Dog Food 

Apple and Honey Ice Cream for Dogs – Top Dog Tips

It’s only natural to want to share all of your delicious goodies with your best furry friends. However, we know that not all human food is safe for our pets. Unfortunately, ice cream is one of those delicious snacks that you get shouldn’t share with your dog. Fortunately, you can Ice cream for dogs that your pet can enjoy!

Like humans, some dogs are lactose intolerant. There are also many ingredients commonly found in ice cream (like chocolate, sugar, caffeine, raisins, nuts, and especially xylitol) that can make your dog very sick or even toxic.

Homemade ice cream for dogs is easy to prepare and requires few ingredients. It’s also a lot cheaper than off-the-shelf dog ice products! This recipe is made with apples, but you can substitute any other dog-friendly fruit of your choice as well.

Apple and honey ice cream for dogs recipe

Most owners believe ice cream is a safe treat for their pups. While non-toxic, human-made ice cream contains lactose that some dogs cannot digest. Human ice cream also contains sugar and artificial ingredients that can upset a dog’s stomach. Making homemade ice cream with dog-friendly ingredients is a much better option.

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Recipe: apple and honey ice cream for dogs

Ice cream for dogs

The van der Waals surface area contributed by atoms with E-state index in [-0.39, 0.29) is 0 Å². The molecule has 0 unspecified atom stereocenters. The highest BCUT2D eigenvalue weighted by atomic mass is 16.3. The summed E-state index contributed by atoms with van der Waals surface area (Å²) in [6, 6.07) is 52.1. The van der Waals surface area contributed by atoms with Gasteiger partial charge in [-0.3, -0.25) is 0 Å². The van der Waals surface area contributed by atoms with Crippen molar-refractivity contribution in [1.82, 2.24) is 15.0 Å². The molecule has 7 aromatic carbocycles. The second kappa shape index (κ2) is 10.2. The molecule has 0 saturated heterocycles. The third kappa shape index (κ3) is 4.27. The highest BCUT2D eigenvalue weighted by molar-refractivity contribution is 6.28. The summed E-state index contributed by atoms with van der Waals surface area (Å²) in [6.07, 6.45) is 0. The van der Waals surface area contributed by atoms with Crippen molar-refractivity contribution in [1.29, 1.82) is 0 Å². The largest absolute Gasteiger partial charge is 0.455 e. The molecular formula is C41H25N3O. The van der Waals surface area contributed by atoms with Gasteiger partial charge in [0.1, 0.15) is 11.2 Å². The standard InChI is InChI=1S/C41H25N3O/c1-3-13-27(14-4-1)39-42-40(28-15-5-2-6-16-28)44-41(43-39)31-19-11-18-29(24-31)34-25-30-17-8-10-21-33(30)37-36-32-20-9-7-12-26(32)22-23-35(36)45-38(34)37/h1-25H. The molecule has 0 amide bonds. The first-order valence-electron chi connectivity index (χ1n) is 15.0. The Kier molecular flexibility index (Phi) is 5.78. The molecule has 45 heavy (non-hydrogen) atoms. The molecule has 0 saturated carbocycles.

Making your own dog ice cream allows you to choose your own ingredients so you can choose things that you know your dog will love and that are non-toxic. You can also choose fresh whole-food ingredients that are safer and healthier than the artificial ingredients in commercial products and make substitutions.

  • Author: Samantha Randall
  • Preparation time: 5 minutes
  • Total time: 5 minutes
  • Yield: over 12th Goodies 1x
  • Category: Frozen goodies
  • Method: freezer
  • Kitchen: Dog treats
  • 1 cup low-fat natural yogurt
  • 1 Apple (chopped)
  • 1 tbsp. raw honey

To make this ice cream, just put yogurt, honey, and apple in a food processor. Puree the mixture. Once it’s smooth, just pour the mixture into ice cube trays and freeze until set.

Regularly giving this treat to your pet can replace other dog-friendly fruits and vegetables. Some of my favorite substitutions are:

  • pumpkin
  • Cranberries
  • Blueberries
  • Bananas
  • Kale
  • spinach


  • Serving size: 1 treat
  • Calories: 30th
  • Sugar: 4.8 g
  • Sodium: 15 mg
  • Fat: 0.3 g
  • Carbohydrates: 5.5 g
  • Fiber: .5 g
  • Protein: 1.2 g
  • Cholesterol: 1 mg

Once the ice cream is frozen, you can remove it from the molds and place the frozen treats in an airtight container. You can store them in a freezer for about 8 to 10 weeks.

Feed them sparingly. As you can see in the nutritional information above, these treats contain around 30 calories each. One a day doesn’t make much of a difference in your dog’s diet, but feeding too many can lead to unhealthy weight gain.

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